1. a) energy released by ATP hydrolysis
  2. b) a proton gradient
  3. c) a H+ ion gradient
  4. d) energy released by GTP hydrolysis
  5. e) energy released by GDP hydrolysis

 

Answer: d

 

Difficulty: Medium

Learning Objective: LO 12.1 Describe the structures that make up the nucleus of a cell.

Section Reference: Section 12.1 The Nucleus of a Eukaryotic Cell

 

 

11) What happens if histone H1 is selectively extracted from compacted chromatin (30 nm fibers)?

 

  1. a) 30-nm fibers uncoil to form a thinner, more extended beaded filament.
  2. b) 30-nm fibers coil to form a thicker, less extended cylindrical filament.
  3. c) 30-nm fibers completely disassemble to their component nucleotides.
  4. d) 30-nm fibers break into small fragments.
  5. e) 30-nm fibers break up into large fragments.

 

Answer: a

 

Difficulty: Medium

Learning Objective: LO 12.1 Describe the structures that make up the nucleus of a cell.

Section Reference: Section 12.1 The Nucleus of a Eukaryotic Cell

 

 

12) What experimental evidence suggests that the N-terminal tails of histones participate in the formation of higher-order chromatin structure?

 

  1. a) The tails cause histones to denature.
  2. b) The tails when acetylated cause the dissolution of the 30-nm fibers.
  3. c) Chromatin fibers prepared with H4 histones lacking their tails cannot fold into higher-order fibers.
  4. d) Chromatin fibers prepared with H4 histones possessing longer tails cannot fold into higher-order fibers.
  5. e) Chromatin fibers lacking tails are shorter.

 

Answer: c

 

Difficulty: Hard

Learning Objective: LO 12.1 Describe the structures that make up the nucleus of a cell.

Section Reference: Section 12.1 The Nucleus of a Eukaryotic Cell

 

 

13) The DNA loops of 80 – 100 nm fibers begin and end with _______.

 

  1. a) AT-rich sequences
  2. b) GC-rich sequences
  3. c) GT-rich sequences
  4. d) poly(A) chains
  5. e) single-stranded portions

 

Answer: a

 

Difficulty: Medium

Learning Objective: LO 12.1 Describe the structures that make up the nucleus of a cell.

Section Reference: Section 12.1 The Nucleus of a Eukaryotic Cell

 

 

14) What is the name of the gene that makes the RNA thought to be responsible for the inactivation if the X chromosome?

 

  1. a) INAC
  2. b) XIST
  3. c) 1STX
  4. d) IRS
  5. e) XCHR

 

Answer: b

 

Difficulty: Easy

Learning Objective: LO 12.1 Describe the structures that make up the nucleus of a cell.

Section Reference: Section 12.1 The Nucleus of a Eukaryotic Cell

 

 

15) What distinguishes the regulatory, noncoding RNA that is suspected of being responsible for X chromosome inactivation from other noncoding RNA molecules?

 

  1. a) It is much larger than the other noncoding RNAs.
  2. b) It is much smaller than the other noncoding RNAs.
  3. c) It is more tightly coiled than the other noncoding RNAs.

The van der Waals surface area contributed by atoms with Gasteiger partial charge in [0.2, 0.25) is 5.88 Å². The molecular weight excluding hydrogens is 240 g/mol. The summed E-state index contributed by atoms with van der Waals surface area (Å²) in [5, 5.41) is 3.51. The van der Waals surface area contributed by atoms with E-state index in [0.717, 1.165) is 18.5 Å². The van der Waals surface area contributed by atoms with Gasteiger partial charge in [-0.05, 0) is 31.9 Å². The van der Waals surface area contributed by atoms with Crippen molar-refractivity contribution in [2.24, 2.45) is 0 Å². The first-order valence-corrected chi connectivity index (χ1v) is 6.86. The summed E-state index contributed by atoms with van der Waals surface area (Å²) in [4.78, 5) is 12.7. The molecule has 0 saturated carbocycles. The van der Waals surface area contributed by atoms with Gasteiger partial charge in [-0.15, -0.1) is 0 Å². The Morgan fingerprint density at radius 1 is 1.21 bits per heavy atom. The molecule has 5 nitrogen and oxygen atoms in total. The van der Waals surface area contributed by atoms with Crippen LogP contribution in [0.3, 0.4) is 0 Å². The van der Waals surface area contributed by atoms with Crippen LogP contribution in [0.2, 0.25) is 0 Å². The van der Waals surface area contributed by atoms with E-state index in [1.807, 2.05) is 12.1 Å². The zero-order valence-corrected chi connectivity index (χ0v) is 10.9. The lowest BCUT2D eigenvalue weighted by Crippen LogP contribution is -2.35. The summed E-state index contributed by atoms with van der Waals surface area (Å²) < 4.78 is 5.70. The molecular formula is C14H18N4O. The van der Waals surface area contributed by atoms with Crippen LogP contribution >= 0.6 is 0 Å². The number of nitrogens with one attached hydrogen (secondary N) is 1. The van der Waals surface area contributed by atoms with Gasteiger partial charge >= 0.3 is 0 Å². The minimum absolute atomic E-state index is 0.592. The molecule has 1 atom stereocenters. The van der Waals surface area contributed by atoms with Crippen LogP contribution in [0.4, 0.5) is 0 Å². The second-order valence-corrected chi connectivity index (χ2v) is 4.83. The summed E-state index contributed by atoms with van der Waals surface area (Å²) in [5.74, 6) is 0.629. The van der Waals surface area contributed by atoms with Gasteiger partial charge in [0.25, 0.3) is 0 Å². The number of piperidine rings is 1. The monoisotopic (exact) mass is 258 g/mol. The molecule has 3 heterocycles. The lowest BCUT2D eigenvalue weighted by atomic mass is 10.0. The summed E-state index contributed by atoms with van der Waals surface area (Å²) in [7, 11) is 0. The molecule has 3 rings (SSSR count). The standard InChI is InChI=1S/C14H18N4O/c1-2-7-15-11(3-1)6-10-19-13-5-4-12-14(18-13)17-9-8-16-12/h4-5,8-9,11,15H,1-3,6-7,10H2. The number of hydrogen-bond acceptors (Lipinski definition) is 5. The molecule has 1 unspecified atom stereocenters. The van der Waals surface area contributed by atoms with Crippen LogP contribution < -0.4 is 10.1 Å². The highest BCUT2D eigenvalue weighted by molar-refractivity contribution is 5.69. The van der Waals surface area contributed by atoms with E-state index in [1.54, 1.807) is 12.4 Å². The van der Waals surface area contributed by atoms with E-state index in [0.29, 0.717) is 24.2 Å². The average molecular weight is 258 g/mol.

4. d) It contains a higher content of uracil than the other noncoding RNAs.
  5. e) It contains a higher content of adenine than the other noncoding RNAs.

 

Answer: a

 

Difficulty: Medium

Learning Objective: LO 12.1 Describe the structures that make up the nucleus of a cell.

Section Reference: Section 12.1 The Nucleus of a Eukaryotic Cell

 

 

16) There are genes on the X chromosome that manage to escape inactivation by an as yet unknown mechanism.  What particular genes are included in this group and what might be the reason that they remain activated?

 

  1. a) genes that are missing from the X chromosome; they will be expressed equally in both sexes
  2. b) genes that are also present on the Y chromosome; they will be expressed equally in both sexes
  3. c) genes that are also found on Chromosome 1; they will be expressed equally in both sexes
  4. d) centromere genes; so that all cells will be able to attach to the spindle
  5. e) centromere genes; they will be expressed equally in both sexes

 

Answer: b

 

Difficulty: Medium

Learning Objective: LO 12.1 Describe the structures that make up the nucleus of a cell.

Section Reference: Section 12.1 The Nucleus of a Eukaryotic Cell

 

 

17) What evidence suggests that while the XIST gene may be required to initiate X chromosome inactivation, it may not be required to maintain it from one generation to another?

 

  1. a) Tumor cells do not maintain X chromosome inactivation from generation to generation.
  2. b) Some tumor cells in women contain inactivated X chromosomes whose XIST gene has been deleted.
  3. c) Some tumor cells in women contain inactivated X chromosomes whose XIST gene has been duplicated.
  4. d) Some women have patches of cells in their retinas that are color blind and others that are not.
  5. e) Some tumor cells in women have no X chromosomes.

 

Answer: b

 

Difficulty: Hard

Learning Objective: LO 12.1 Describe the structures that make up the nucleus of a cell.

Section Reference: Section 12.1 The Nucleus of a Eukaryotic Cell